Cultivating Communities of Practice: A Guide to Managing Knowledge
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Harvard Business School Press, Boston, 1 edition, (Mar 15, 2002)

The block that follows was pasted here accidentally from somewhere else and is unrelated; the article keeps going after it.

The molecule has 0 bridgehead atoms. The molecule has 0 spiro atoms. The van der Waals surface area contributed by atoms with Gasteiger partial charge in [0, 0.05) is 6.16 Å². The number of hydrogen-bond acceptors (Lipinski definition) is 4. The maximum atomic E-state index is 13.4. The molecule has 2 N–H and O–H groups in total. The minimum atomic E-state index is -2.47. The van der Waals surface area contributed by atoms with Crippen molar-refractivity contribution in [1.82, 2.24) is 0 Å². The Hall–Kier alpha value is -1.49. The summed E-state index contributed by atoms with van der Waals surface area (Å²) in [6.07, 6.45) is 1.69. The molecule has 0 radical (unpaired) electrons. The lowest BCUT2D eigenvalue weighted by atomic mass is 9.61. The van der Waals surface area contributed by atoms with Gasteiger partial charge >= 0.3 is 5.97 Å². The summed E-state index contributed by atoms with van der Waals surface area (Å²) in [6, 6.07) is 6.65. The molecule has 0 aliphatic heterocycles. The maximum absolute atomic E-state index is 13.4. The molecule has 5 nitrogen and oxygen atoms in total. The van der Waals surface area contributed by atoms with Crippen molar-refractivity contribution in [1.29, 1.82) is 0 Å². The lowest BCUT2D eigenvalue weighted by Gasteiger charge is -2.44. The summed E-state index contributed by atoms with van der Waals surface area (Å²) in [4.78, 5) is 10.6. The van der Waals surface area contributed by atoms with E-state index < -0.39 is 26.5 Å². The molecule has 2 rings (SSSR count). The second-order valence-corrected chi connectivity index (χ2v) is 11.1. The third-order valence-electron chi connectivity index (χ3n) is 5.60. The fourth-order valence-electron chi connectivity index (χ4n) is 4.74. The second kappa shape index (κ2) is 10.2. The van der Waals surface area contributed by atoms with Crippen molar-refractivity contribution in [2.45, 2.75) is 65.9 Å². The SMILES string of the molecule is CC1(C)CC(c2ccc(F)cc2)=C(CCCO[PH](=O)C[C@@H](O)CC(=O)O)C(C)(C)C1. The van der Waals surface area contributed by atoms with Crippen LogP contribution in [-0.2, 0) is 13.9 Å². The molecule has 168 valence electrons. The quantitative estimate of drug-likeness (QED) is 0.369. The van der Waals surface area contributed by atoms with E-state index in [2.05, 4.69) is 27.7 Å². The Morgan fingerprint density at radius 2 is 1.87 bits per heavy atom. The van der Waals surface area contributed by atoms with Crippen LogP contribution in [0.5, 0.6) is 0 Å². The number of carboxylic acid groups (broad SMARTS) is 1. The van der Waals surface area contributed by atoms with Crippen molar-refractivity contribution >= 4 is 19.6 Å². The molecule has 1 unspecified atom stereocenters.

From the time our ancestors lived in caves to that day in the late '80s when Chrysler sanctioned unofficial "tech clubs" to promote the flow of information between teams working on different vehicle platforms, bands of like-minded individuals had been gathering in a wide variety of settings to recount their experiences and share their expertise. Few paid much attention until a number of possible benefits to business were identified, but many are watching more closely now that definitive links have been established. In <I>Cultivating Communities of Practice</I>, consultants Etienne C. Wenger, Richard McDermott, and William Snyder take the concept to another level by describing how these groups might be purposely developed as a key driver of organizational performance in the knowledge age. Building on a 1998 book by Wenger that framed the theory for an academic audience, <I>Cultivating Communities of Practice</I> targets practitioners with pragmatic advice based on the accumulating track records of firms such as the World Bank, Shell Oil, and McKinsey & Company. Starting with a detailed explanation of what these groups really are and why they can prove so useful in managing knowledge within an organization, the authors discuss development from initial design through subsequent evolution. They also address the potential "dark side"--arrogance, cliquishness, rigidity, and fragmentation among participants, for example--as well as measurement issues and the challenges inherent in initiating these groups company-wide. <I>--Howard Rothman</I> Today's marketplace is fueled by knowledge. Yet organizing systematically to leverage knowledge remains a challenge. Leading companies have discovered that technology is not enough, and that cultivating communities of practice is the keystone of an effective knowledge strategy.<P> <P>Communities of practice come together around common interests and expertise- whether they consist of first-line managers or customer service representatives, neurosurgeons or software programmers, city managers or home-improvement amateurs. They create, share, and apply knowledge within and across the boundaries of teams, business units, and even entire companies-providing a concrete path toward creating a true knowledge organization.<P> <P>In <I>Cultivating Communities of Practice</I>, Etienne Wenger, Richard McDermott, and William M. Snyder argue that while communities form naturally, organizations need to become more proactive and systematic about developing and integrating them into their strategy. This book provides practical models and methods for stewarding these communities to reach their full potential-without squelching the inner drive that makes them so valuable.<P> <P>Through in-depth cases from firms such as DaimlerChrysler, McKinsey & Company, Shell, and the World Bank, the authors demonstrate how communities of practice can be leveraged to drive overall company strategy, generate new business opportunities, tie personal development to corporate goals, transfer best practices, and recruit and retain top talent. They define the unique features of these communities and outline principles for nurturing their essential elements. They provide guidelines to support communities of practice through their major stages of development, address the potential downsides of communities, and discuss the specific challenges of distributed communities. And they show how to recognize the value created by communities of practice and how to build a corporate knowledge strategy around them.<P> <P>Essential reading for any leader in today's knowledge economy, this is the definitive guide to developing communities of practice for the benefit-and long-term success-of organizations and the individuals who work in them.<P>
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